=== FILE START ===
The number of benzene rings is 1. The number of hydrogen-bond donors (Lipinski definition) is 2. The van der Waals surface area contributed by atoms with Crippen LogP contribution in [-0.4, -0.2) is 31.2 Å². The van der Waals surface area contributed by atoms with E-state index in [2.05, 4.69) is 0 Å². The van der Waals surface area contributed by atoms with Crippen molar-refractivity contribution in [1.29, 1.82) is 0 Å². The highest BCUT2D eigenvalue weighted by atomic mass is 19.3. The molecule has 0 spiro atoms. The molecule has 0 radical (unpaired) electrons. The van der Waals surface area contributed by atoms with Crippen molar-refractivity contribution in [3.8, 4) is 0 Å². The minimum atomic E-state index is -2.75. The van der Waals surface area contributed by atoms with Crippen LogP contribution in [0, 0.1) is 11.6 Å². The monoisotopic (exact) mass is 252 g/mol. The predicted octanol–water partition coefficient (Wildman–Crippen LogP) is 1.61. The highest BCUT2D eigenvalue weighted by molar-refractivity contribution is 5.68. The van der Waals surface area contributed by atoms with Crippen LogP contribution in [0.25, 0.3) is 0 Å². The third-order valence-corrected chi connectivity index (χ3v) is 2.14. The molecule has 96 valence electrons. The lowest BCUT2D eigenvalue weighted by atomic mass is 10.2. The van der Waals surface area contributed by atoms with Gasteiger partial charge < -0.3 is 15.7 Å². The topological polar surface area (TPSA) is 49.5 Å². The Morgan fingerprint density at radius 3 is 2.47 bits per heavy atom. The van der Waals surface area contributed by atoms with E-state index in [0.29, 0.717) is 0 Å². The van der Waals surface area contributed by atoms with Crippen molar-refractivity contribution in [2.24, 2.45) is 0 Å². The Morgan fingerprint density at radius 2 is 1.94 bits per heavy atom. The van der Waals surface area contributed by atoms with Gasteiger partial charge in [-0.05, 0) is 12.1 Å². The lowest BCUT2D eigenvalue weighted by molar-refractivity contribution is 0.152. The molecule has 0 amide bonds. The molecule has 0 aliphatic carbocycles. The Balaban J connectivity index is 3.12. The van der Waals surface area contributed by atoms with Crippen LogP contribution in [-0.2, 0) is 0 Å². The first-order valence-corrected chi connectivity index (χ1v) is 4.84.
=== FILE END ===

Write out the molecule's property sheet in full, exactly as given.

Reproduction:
The number of benzene rings is 1. The number of hydrogen-bond donors (Lipinski definition) is 2. The van der Waals surface area contributed by atoms with Crippen LogP contribution in [-0.4, -0.2) is 31.2 Å². The van der Waals surface area contributed by atoms with E-state index in [2.05, 4.69) is 0 Å². The van der Waals surface area contributed by atoms with Crippen molar-refractivity contribution in [1.29, 1.82) is 0 Å². The highest BCUT2D eigenvalue weighted by atomic mass is 19.3. The molecule has 0 spiro atoms. The molecule has 0 radical (unpaired) electrons. The van der Waals surface area contributed by atoms with Crippen molar-refractivity contribution in [3.8, 4) is 0 Å². The minimum atomic E-state index is -2.75. The van der Waals surface area contributed by atoms with Crippen LogP contribution in [0, 0.1) is 11.6 Å². The monoisotopic (exact) mass is 252 g/mol. The predicted octanol–water partition coefficient (Wildman–Crippen LogP) is 1.61. The highest BCUT2D eigenvalue weighted by molar-refractivity contribution is 5.68. The van der Waals surface area contributed by atoms with Crippen LogP contribution in [0.25, 0.3) is 0 Å². The third-order valence-corrected chi connectivity index (χ3v) is 2.14. The molecule has 96 valence electrons. The lowest BCUT2D eigenvalue weighted by atomic mass is 10.2. The van der Waals surface area contributed by atoms with Gasteiger partial charge < -0.3 is 15.7 Å². The topological polar surface area (TPSA) is 49.5 Å². The Morgan fingerprint density at radius 3 is 2.47 bits per heavy atom. The van der Waals surface area contributed by atoms with E-state index in [0.29, 0.717) is 0 Å². The van der Waals surface area contributed by atoms with Crippen molar-refractivity contribution in [2.24, 2.45) is 0 Å². The Morgan fingerprint density at radius 2 is 1.94 bits per heavy atom. The van der Waals surface area contributed by atoms with Gasteiger partial charge in [-0.05, 0) is 12.1 Å². The lowest BCUT2D eigenvalue weighted by molar-refractivity contribution is 0.152. The molecule has 0 amide bonds. The molecule has 0 aliphatic carbocycles. The Balaban J connectivity index is 3.12. The van der Waals surface area contributed by atoms with Crippen LogP contribution in [-0.2, 0) is 0 Å². The first-order valence-corrected chi connectivity index (χ1v) is 4.84.